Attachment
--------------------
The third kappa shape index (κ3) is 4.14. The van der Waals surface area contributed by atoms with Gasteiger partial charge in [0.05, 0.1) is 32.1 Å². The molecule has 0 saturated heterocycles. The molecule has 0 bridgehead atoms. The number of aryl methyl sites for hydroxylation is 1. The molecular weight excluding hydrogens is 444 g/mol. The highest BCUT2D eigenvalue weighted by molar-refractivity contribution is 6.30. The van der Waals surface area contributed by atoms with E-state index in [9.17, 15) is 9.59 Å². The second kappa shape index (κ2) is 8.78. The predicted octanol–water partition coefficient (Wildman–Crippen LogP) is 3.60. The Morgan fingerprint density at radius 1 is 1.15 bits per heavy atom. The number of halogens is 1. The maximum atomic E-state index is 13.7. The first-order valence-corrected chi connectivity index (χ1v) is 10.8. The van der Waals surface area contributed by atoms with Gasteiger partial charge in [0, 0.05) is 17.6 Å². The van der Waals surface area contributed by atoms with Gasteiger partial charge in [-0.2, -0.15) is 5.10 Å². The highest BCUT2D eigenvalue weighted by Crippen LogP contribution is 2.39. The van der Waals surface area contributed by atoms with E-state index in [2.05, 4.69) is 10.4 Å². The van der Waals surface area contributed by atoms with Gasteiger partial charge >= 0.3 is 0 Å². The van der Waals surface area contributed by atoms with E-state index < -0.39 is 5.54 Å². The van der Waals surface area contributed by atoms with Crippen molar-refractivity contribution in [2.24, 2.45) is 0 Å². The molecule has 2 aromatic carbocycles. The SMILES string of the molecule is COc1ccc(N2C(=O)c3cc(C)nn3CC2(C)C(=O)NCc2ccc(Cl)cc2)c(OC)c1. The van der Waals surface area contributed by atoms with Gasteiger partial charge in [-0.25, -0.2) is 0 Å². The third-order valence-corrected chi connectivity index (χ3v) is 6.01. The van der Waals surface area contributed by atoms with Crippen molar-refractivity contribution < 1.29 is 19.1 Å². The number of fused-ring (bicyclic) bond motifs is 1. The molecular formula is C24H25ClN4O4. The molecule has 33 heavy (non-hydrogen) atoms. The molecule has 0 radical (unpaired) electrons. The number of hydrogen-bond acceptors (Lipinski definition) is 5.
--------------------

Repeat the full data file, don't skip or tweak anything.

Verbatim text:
The third kappa shape index (κ3) is 4.14. The van der Waals surface area contributed by atoms with Gasteiger partial charge in [0.05, 0.1) is 32.1 Å². The molecule has 0 saturated heterocycles. The molecule has 0 bridgehead atoms. The number of aryl methyl sites for hydroxylation is 1. The molecular weight excluding hydrogens is 444 g/mol. The highest BCUT2D eigenvalue weighted by molar-refractivity contribution is 6.30. The van der Waals surface area contributed by atoms with E-state index in [9.17, 15) is 9.59 Å². The second kappa shape index (κ2) is 8.78. The predicted octanol–water partition coefficient (Wildman–Crippen LogP) is 3.60. The Morgan fingerprint density at radius 1 is 1.15 bits per heavy atom. The number of halogens is 1. The maximum atomic E-state index is 13.7. The first-order valence-corrected chi connectivity index (χ1v) is 10.8. The van der Waals surface area contributed by atoms with Gasteiger partial charge in [0, 0.05) is 17.6 Å². The van der Waals surface area contributed by atoms with Gasteiger partial charge in [-0.2, -0.15) is 5.10 Å². The highest BCUT2D eigenvalue weighted by Crippen LogP contribution is 2.39. The van der Waals surface area contributed by atoms with E-state index in [2.05, 4.69) is 10.4 Å². The van der Waals surface area contributed by atoms with Gasteiger partial charge >= 0.3 is 0 Å². The van der Waals surface area contributed by atoms with E-state index < -0.39 is 5.54 Å². The van der Waals surface area contributed by atoms with Crippen molar-refractivity contribution in [2.24, 2.45) is 0 Å². The molecule has 2 aromatic carbocycles. The SMILES string of the molecule is COc1ccc(N2C(=O)c3cc(C)nn3CC2(C)C(=O)NCc2ccc(Cl)cc2)c(OC)c1. The van der Waals surface area contributed by atoms with Gasteiger partial charge in [-0.25, -0.2) is 0 Å². The third-order valence-corrected chi connectivity index (χ3v) is 6.01. The van der Waals surface area contributed by atoms with Crippen molar-refractivity contribution < 1.29 is 19.1 Å². The number of fused-ring (bicyclic) bond motifs is 1. The molecular formula is C24H25ClN4O4. The molecule has 33 heavy (non-hydrogen) atoms. The molecule has 0 radical (unpaired) electrons. The number of hydrogen-bond acceptors (Lipinski definition) is 5.